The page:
June 14, 2024

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Home equity loan vs. home improvement loan: Which is better?

Home equity loan vs. home improvement loan: Which is better?
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Home equity loans can offer solid interest rates, in exchange for securing the loan against your home.

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Whether a major renovation or a remodel, starting a home project can be a huge undertaking. But finding the right financing option can help make the process run more smoothly and hopefully minimize the financial burden.

Homeowners today have a number of financing options available, but two popular options are home equity loans and home improvement loans. These loan types carry very different terms, requirements, loan amounts and more — details that can help you decide which is best suited for your project. Below, we’ll break down everything to know about each one before you apply. 

Start by exploring some of the top home equity loans avaliable here now.

What is a home equity loan?

Home equity loans are secured loans that use your home as collateral. These loans carry lower interest rates than other borrowing options, have long repayment periods and even have tax advantages when used for eligible home improvements. 

You may also qualify for more money than you would with other loans. The equity you’ve built in your home is equal to its current market value minus the amount you still owe toward your mortgage. And if you’re one of many Americans whose home price has increased in recent years, you may be eligible for more than you think. 

Just be careful taking on a larger home equity loan than you can handle. Not only is it a lot to repay, but you could risk losing your house.

“Fluctuating home values will impact the maximum loan amount since loans are based on a maximum percentage of home value,” says Gregory Crofton, CFP, founder of Adap Tax Financial. Though you may be able to qualify for more, Crofton recommends limiting your total home equity indebtedness to 75%. “Too many borrowers overextended themselves in the early to mid-2000 and ended up losing their homes,” he warns.

Start using your home equity today and see top rates you can qualify for here.

What is a home improvement loan?

Home improvement loans, unlike home equity loans, are unsecured personal loans. As a result, they can be more expensive — but if you have great credit (and shop around for the best rate) you may be able to find an APR that’s comparable to home equity loans. 

The amount you are eligible to borrow is also different under a home improvement loan. Instead of the value of your home equity, the lender will consider a number of factors in your application — including your credit history, existing debts and more. Among the home improvement loans we found, many start around $1,000 and go up to around $100,000.

Home improvement loans can make good alternatives if you don’t want to use your home as collateral toward a renovation project. But consider how much the interest rate you qualify for could add to your total amount owed over time, and whether you can qualify for as much money as you need for your project before you decide.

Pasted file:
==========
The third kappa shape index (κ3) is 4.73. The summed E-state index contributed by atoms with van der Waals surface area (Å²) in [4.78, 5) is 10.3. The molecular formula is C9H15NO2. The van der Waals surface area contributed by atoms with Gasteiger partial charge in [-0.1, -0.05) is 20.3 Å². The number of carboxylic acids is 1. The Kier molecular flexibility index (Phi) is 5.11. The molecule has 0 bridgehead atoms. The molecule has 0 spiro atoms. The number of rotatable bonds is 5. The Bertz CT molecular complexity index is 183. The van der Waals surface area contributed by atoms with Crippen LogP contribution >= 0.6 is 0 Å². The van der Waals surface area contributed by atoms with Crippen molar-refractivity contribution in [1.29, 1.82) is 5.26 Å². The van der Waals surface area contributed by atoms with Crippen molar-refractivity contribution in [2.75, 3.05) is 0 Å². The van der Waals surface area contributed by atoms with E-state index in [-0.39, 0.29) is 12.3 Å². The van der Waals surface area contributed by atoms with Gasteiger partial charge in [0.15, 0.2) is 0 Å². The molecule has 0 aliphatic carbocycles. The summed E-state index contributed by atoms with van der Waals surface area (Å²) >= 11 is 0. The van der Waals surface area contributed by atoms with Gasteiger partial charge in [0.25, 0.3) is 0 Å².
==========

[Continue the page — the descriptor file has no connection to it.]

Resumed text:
Home equity loan vs. home improvement loan: Which is better?

There are a few factors you can use to determine whether a home equity loan or home improvement loan is right for you.

First, think about the amount of money you need for your project. Because a home equity loan is based on the value of your home, you may be able to qualify for much more funding. Say your home equity is worth $400,000. You may be able to borrow up to $320,000 with a home equity loan — whereas many home improvement loans can cap out at $100,000 (or less depending on your credit). 

Another factor is the interest rate. Using your home as collateral may be an added risk, but it can also incentivize lenders to offer better rates. Home equity loans today are generally around 7% to 8% APR, but vary depending on your credit, location and other factors. Personal loans for home improvements may start within this range, but can go up to 20% APR or more. On the upside, both types of loans carry fixed interest rates, so the rate you lock in today won’t go up over the lifetime of the loan.

Finally, consider the added tax benefits of a home equity loan. While the loan itself is not tax deductible, the interest you pay on it can be “if the borrowed funds are used to buy, build, or substantially improve the taxpayer’s home that secures the loan,” according to the IRS. “The loan must be secured by the taxpayer’s main home or second home (qualified residence), and meet other requirements.”

Find out more about home equity loan benefits and compare today’s best home equity rates here.

The bottom line

Before you start your renovation, shop around with different lenders to see the rates and loan amounts you can qualify for. If you’re unsure about using your home as collateral and you can get a great personal loan rate, a home improvement loan could be right for you. But if you’d like access to more funds and have a repayment plan in place, the potentially lower rate and tax benefits of a home equity loan may be more valuable long-term. Start here by comparing today’s top home equity rates now.